Swiss Cops Threaten to Stop Enforcing Coronavirus Measures

ZURICH, SWITZERLAND - FEBRUARY 26: Police officers stand outside of the Extraordinary FIFA Congress at Hallenstadion on February 26, 2016 in Zurich, Switzerland. (Photo by Philipp Schmidli/Getty Images)
Philipp Schmidli/Getty Images

Police in Switzerland have threatened to stop enforcing coronavirus measures if the restrictions become too unpopular with citizens.

A Swiss police cfficer’s association wrote a letter to the Swiss Federation of Police Officers (FSFP) that warned of potential insubordination within the forces over the enforcement of coronavirus measures, major Swiss news outlet 20 Minutes reports.

The four-page letter comes amid similar messages shared on an online platform created by the association which allows policemen to state their opinions anonymously “without fear of sanctions or being sidelined”.

“If the measures were to conflict with the general opinion of the population, disproportionately limiting their fundamental rights, many police officers would no longer be willing to apply them,” the group said in the letter to the FSFP.

According to 20 Minutes, the letter has spread across social media and has been met with praise from coronavirus lockdown sceptics.

The FSFP, meanwhile, stated that the association that sent the letter only represented a part of the 26,500 members of the police federation, dismissing any threat of mass subordination among officers.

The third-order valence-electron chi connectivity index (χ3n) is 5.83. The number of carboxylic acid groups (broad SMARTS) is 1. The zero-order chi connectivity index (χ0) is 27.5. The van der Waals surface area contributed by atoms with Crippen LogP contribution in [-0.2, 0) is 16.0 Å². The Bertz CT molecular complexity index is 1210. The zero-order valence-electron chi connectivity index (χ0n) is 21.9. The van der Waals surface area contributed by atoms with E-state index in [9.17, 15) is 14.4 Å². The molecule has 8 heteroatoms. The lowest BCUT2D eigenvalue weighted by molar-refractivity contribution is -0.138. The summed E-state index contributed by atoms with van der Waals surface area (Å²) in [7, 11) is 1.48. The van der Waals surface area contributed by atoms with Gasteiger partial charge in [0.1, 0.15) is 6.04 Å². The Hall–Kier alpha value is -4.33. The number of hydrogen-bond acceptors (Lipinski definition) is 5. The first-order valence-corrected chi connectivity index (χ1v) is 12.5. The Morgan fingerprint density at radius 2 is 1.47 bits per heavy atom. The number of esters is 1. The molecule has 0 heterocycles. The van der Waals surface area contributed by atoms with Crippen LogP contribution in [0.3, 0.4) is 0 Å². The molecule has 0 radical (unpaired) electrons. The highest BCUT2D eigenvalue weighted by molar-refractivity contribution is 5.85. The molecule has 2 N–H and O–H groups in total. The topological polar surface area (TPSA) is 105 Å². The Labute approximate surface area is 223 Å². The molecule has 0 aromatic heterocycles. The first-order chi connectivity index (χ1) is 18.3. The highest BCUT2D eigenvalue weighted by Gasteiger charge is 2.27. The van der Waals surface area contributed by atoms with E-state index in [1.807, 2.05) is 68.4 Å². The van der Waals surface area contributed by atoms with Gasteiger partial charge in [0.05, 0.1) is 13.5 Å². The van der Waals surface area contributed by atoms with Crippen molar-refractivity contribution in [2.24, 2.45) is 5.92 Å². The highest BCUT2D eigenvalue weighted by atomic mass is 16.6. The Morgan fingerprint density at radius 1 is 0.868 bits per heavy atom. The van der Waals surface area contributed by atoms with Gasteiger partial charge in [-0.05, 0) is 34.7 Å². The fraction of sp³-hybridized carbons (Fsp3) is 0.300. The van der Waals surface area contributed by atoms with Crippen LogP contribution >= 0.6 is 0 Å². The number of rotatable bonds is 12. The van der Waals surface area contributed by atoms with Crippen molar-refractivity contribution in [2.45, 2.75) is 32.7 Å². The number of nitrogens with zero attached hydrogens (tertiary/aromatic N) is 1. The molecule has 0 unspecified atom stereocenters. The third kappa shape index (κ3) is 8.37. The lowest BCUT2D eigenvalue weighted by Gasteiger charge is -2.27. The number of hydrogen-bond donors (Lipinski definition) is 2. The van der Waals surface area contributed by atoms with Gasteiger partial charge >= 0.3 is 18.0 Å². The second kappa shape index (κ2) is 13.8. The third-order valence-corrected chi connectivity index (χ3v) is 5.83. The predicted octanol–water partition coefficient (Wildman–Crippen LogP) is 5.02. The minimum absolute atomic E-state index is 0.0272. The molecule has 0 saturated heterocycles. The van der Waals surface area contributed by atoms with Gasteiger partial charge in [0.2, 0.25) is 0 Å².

Adrian Gaugler of the Conference of Cantonal Police Commanders said that while he understood the group’s concerns, “an officer who refuses to enforce the law can be punished.”

Police refusing to enforce coronavirus measures is not unique to Switzerland. Earlier this year, police in the Canadian province of Ontario rejected new powers given by the provincial government that would have allowed them to stop any motorist or pedestrian and demand to know where they live and why they were not at home.

Peel Regional Police Chief Nishan Duraiappah rejected the measures meant to enforce the province’s stay-at-home order, saying: “I would like to reassure our citizens that our officers will not be conducting random vehicle or individual stops.”

Joanna Baron, executive director of the Calgary-based Canadian Constitution Foundation, also criticised the expansion of police powers, saying: “Ontario is one step closer to becoming a police state.”

Policing coronavirus restrictions has long been an issue in Europe, particularly as many countries, such as France and Italy, have rolled out coronavirus vaccine passports, resulting in protests from citizens in recent weeks.

Follow Chris Tomlinson on Twitter at @TomlinsonCJ or email at ctomlinson(at)


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